Historical ONT Light Levels

Historical ONT Light Levels

This feature has been requested for years by our team and I have never had the time to really dive in and add the functionality. Since the FMS has been transitioning to a microservice backend, it was further put off and continued to be put off as the FMS core functionality was migrated. Upon discussion in a Calix Community thread, it brought the idea back to the front burner.

In addition, we’ve had a higher number of devices reporting low light levels and they seems to be more related to drops in terminals or at the CSP, rather than the ONT splice point. Cleaning the fiber fixes the issue, but having a way to monitor or pull the levels daily for analysis is becoming increasingly important in our office.

So, as I set to figure this out, I knew I already had a pretty extensive system built that would be very simple to implement. Already having Customer, Inventory and Calix API services tied together, it would just be a simple UI edit for a graph, an API to pull information based on date, and then running a scheduled daily task to pull all of the ONTs.

There were a few things to consider. The FMS is built in a relational database, meaning that it’s a bit slower and archiving information is not always the most performance or resource optimized. For the sake of timeline, company size and resource demands, I made the choice that switching to a different DB or key/value store would be a future project.

DB Model

Our existing database already had inventory records and customer records that were joined as a 1:Customer to n:Device relationship. Introducing a new table to hold light level information would have to reference the inventory records. Further, we are only pulling devices that are assigned to active customers, and provisioned via CMS or SMx. Without making the join too busy for this post, I have condensed it to Customer joined to Inventory ONTs where the customer is active and the ONT is provisioned via CMS.

Now that we can store and query the data, we have to write the services to connect to the device. For background, the UI makes http requests to the API for information. The API Gateway will then direct the request to the microservice. Depending on the request, it may make additional http calls internally to process the request. For example, to provision an ONT on a customer profile: the UI would send an http request from the client to the API Gateway, the gateway will direct it to the customer module, where it will begin processing the request. It will make another call to the inventory module to look up the inventory record and make sure the FSAN exists in inventory, if it does, the inventory record is updated to assign the unit to the customer record and the inventory record is sent back to the customer module, and joined to the provisioning parameters. Then the customer module will make a call to the CMS/SMX/Cloud API and process a new ONT. The Calix API service will query for existing ONTs and resolve service tags, ONT models and bandwidth profiles, then process a new ONT for the appropriate host. If it is an RG service and not a data service, a Calix Cloud profile is created as well and then a response is sent back to the customer service, which updates the customer record and returns the result.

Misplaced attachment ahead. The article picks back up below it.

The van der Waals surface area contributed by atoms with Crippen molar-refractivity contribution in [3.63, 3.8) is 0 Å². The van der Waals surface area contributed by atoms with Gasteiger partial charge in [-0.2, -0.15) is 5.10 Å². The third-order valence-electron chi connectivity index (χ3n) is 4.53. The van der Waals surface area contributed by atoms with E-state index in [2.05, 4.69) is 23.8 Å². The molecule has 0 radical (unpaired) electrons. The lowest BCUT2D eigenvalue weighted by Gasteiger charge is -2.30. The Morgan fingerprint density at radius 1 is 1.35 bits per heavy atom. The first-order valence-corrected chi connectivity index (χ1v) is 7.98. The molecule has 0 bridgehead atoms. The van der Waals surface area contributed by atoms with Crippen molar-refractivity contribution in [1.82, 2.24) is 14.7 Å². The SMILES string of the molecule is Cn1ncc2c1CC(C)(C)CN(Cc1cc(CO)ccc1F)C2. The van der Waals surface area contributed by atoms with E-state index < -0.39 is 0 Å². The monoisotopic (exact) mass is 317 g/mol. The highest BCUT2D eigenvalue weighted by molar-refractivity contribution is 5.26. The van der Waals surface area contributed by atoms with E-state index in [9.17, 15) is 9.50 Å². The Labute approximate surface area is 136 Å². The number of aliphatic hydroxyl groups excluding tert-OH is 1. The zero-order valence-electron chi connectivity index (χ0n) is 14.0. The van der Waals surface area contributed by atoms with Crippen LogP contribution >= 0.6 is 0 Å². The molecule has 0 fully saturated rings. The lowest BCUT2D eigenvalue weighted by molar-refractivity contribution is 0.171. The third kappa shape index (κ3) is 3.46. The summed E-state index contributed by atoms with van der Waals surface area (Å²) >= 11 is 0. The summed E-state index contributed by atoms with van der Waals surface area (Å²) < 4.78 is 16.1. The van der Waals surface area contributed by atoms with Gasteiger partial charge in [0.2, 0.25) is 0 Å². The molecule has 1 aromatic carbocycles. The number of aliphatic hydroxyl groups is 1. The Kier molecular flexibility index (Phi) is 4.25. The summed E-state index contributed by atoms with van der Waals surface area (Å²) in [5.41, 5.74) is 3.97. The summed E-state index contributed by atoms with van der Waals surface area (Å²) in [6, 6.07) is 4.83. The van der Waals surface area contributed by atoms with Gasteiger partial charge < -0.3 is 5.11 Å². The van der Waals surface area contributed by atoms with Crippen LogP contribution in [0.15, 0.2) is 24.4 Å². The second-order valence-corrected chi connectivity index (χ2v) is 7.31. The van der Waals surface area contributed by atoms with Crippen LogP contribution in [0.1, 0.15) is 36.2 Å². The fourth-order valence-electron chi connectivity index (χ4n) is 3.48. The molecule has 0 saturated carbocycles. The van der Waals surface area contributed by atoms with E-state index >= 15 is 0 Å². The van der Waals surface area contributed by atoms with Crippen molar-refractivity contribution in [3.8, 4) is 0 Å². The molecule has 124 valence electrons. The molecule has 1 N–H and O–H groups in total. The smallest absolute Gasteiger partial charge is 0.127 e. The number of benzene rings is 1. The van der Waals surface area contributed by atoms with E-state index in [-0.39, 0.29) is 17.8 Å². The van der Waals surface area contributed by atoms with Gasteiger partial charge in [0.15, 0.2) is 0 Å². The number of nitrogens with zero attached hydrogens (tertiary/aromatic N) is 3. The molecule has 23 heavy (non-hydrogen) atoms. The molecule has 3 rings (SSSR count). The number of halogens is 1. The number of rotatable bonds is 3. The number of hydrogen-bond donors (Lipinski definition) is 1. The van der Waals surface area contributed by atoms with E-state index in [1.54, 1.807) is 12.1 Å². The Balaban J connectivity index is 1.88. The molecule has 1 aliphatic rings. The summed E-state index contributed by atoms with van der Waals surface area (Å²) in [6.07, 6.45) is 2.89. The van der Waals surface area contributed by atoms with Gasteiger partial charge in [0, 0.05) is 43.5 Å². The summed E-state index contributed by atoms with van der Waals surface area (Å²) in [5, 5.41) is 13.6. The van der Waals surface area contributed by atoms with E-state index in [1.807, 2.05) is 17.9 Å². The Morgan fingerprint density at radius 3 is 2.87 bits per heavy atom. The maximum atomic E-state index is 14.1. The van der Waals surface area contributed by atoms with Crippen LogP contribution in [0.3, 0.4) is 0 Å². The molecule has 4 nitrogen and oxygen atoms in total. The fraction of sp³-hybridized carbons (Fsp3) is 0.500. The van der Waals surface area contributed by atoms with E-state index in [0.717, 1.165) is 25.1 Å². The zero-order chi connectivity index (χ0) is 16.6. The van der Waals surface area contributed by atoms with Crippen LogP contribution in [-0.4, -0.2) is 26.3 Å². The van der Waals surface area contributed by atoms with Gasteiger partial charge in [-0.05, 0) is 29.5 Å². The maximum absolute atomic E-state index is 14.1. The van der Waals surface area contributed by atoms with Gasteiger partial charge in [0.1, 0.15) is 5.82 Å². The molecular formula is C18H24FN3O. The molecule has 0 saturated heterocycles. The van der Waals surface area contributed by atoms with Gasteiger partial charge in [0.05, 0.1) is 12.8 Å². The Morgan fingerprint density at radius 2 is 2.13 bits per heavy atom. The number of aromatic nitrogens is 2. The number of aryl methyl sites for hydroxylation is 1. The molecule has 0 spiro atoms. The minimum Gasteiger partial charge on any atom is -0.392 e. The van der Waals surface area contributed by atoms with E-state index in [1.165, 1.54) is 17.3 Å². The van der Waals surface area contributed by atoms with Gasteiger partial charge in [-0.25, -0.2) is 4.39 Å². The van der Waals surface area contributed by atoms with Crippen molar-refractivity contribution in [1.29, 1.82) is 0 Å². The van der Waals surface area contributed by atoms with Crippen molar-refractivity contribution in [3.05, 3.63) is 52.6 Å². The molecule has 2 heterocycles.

Now, this is a pretty complicated example, but it is suppose to show the idea of workflow that involves inter-service dependencies as well as public/secure API requests as well. In our example, there are a couple API calls made. One is requesting historical information, the other is actually getting the data from the ONT and storing it in the DB.

Lets start with ONT querying. We have a task scheduler that will run at 5am every morning, to query all ONTs that are assigned to an active customer and provisioning using CMS or SMX. It will be housed in the inventory service.

Backend Services

1. Task Scheduler runs at 5am, every morning. It will send an internal http request to internal/telecom/inventory/v1/equipment/pull-ont-light-levels. The image below shows the task row, and the cron pattern that is different considering it is in our development environment.

2. The inventory service receives the request and generates a process job, which it returns with an OK, job received. The job starts to spin up workers and processes all inventory records that are assigned to an active customer.

3. Inventory Service does its best to perform nodejs ‘multithreading’, and run multiple requests at once. It will query the CMS API for each device to find an ONT and pull the light levels, respond back and write the results to the DB. Finally, the job will update the task scheduling service every 30 seconds with updates.

4. The CMS API requires the serno, and must perform a lookup to get the ONT id, on a system. Once an ONT ID and hostname have been identified, we can query the ONT for data.

5. Finally, data is returned to the task worker and stored into the database!

The UI

Now, pulling the light level data, requires us to just make a db call that will return a list of information. The UI can graph the information, or you could use it to compute averages and generate alerts or reports of people will low light levels. CMS will give you live alerts, but being able to compute change over time has the ability to provide more meaningful stats.

My service hasn’t been running for 30 days, so I generated some fake data to show a potential trend.

I figured that I’ll make a post later on to help in determining reports and thresholds later.

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